Did you have a nice Labor Day weekend? Did you head off into the wilderness, or to Yosemite National Park? Maybe you made it up to Tahoe National Forest or down to Kings Canyon for some back-country hiking.
We hope it was a great trip. But now that you're back, consider this: If not for the Wilderness Act, it might all have been covered with McMansions and casinos or strip malls.
A shuddering thought, to be sure. To give proper thanks on the eve of the act's golden anniversary, next time you find yourself in a wide-open space, yell out: "Thank you, President Lyndon B. Johnson!"
It might well be the first time you've ever uttered those words, especially if you're of a certain age and recall having a draft number.
Johnson is long gone, of course, but he still deserves our heartfelt thanks for preserving so much of the country's precious wilderness from the predations of rapacious development.
Fifty years ago this week, Johnson signed the Wilderness Act, which created the National Wilderness Preservation System, which set aside 9.1 million acres for our collective enjoyment and use.
Perhaps he was already worried about how he would be remembered, when he wrote: "If future generations are to remember us with gratitude rather than contempt, we must leave them a glimpse of the world as it was in the beginning, not just after we got through with it."
In truth, LBJ was a piker. Since he first signed the act on Sept. 3, 1964, Congress has added more than 100 million acres to the wilderness program.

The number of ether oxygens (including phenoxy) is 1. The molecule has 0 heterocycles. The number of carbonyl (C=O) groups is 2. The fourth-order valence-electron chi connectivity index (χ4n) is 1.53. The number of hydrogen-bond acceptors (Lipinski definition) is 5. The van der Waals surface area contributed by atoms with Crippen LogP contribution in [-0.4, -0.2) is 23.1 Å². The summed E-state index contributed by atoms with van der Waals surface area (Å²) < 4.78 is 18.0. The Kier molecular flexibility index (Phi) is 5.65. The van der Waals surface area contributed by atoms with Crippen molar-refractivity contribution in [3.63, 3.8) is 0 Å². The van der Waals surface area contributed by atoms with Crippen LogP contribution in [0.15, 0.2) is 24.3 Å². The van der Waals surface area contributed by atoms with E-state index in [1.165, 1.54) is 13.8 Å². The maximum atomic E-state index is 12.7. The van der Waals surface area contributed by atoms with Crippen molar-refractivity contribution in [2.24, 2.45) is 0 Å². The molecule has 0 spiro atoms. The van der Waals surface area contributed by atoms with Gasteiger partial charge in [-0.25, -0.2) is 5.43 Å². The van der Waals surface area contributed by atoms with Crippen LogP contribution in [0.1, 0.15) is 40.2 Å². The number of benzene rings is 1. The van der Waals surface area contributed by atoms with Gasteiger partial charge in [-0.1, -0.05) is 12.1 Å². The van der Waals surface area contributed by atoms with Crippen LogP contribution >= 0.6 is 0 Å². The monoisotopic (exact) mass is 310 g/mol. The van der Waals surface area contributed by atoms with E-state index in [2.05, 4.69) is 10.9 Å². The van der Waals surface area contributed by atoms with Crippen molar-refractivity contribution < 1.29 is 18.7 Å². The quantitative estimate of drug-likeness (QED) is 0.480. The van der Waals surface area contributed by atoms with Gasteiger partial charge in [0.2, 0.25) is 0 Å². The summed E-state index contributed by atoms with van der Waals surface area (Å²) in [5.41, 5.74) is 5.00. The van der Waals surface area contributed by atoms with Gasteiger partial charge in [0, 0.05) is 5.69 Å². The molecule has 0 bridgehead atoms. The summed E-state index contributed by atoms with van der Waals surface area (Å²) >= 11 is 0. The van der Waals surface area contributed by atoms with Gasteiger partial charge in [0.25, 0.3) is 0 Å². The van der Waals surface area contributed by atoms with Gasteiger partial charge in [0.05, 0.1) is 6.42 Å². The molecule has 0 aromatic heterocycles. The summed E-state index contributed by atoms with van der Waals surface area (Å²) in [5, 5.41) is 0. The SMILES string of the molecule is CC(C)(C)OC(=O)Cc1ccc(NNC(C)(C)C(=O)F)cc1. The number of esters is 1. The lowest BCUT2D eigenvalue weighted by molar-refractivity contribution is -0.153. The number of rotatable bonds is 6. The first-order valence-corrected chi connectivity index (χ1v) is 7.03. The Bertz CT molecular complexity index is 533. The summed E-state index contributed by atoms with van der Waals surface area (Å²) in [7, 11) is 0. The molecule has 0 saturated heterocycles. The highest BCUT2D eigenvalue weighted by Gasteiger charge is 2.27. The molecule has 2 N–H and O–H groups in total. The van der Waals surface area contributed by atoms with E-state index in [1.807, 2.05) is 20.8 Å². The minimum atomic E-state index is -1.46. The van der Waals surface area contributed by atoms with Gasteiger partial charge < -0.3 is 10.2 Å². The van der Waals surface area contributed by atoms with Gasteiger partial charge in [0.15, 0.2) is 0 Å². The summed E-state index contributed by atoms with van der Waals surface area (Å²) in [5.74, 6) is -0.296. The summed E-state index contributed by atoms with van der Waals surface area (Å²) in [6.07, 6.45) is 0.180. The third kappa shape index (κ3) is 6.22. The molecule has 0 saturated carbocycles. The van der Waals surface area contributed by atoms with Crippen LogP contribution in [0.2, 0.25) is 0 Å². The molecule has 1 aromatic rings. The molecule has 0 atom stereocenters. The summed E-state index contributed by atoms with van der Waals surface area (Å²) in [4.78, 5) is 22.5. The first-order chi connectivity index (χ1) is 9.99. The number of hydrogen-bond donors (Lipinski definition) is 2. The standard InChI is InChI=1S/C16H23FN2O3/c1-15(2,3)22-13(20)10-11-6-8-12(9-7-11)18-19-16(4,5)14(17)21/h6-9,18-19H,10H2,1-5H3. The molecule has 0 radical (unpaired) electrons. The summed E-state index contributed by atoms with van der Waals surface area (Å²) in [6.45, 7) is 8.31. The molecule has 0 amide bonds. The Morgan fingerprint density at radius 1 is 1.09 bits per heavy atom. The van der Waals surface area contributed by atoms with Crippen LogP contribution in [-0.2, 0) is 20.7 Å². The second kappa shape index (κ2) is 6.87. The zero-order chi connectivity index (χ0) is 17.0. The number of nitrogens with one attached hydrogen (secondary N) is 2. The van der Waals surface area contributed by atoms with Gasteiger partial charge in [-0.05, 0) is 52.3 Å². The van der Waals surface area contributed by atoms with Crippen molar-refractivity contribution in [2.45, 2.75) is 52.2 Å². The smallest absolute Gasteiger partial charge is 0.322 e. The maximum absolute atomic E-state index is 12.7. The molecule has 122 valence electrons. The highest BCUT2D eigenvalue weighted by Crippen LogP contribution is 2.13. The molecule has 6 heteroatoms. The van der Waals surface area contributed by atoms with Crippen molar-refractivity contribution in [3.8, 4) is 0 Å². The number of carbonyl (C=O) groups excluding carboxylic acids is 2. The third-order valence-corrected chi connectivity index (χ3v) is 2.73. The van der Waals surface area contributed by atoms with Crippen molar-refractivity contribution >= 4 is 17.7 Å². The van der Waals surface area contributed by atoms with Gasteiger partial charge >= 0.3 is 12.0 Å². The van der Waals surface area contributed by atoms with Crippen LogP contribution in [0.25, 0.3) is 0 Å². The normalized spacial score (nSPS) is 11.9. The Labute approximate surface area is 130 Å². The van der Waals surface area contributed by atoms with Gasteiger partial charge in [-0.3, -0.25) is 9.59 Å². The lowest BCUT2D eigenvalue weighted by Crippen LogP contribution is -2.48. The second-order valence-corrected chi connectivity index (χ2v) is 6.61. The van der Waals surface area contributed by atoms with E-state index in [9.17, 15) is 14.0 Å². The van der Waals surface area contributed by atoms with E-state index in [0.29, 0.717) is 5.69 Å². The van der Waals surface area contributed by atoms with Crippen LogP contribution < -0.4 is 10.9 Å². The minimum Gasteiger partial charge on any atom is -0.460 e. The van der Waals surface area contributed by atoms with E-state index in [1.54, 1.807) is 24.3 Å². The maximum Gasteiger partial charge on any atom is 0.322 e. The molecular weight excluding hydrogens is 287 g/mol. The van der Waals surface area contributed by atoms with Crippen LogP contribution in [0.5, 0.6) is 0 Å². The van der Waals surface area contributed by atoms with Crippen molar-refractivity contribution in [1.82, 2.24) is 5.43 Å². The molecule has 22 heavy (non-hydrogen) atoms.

There are currently 758 official wild places in the U.S. — accounting for about 5% of the total land area. And 149 of them are in California — from the Ansel Adams Wilderness, run by the National Forest Service, to Yosemite National Park.
Our state is fortunate to have vast amounts of wilderness set aside, about 15 million acres, and we are fortunate to have handy access to some of the most awe-inspiring scenery in the world.
Only Alaska has more wilderness acres. By 1964, it was too late for much for the heavily urbanized northeast, Midwest and Southern states to be protected from encroaching development.
Lucky us! Having wilderness isn't just a bonus for our recreating needs; it keeps the Golden State golden. Maintaining open space ensures our native flora and fauna continue to exist and helps keep our air and water clean. It also provides places for scientists to conduct important research.
This isn't to say we wouldn't mind seeing a few more acres added to the list, especially in Yosemite National Park where two parcels are waiting. Representatives Jim Costa, D-Fresno, and Tom McClintock, R-Elk Grove, have been arguing over the best way to incorporate the parcels. We prefer Costa's plan, but we're happy McClintock is at least talking about the possibility.
So rejoice that, 50 years ago, forward thinkers were concerned enough with our quality of life to take this important step. To that we say, "Thank you, President Lyndon B. Johnson!"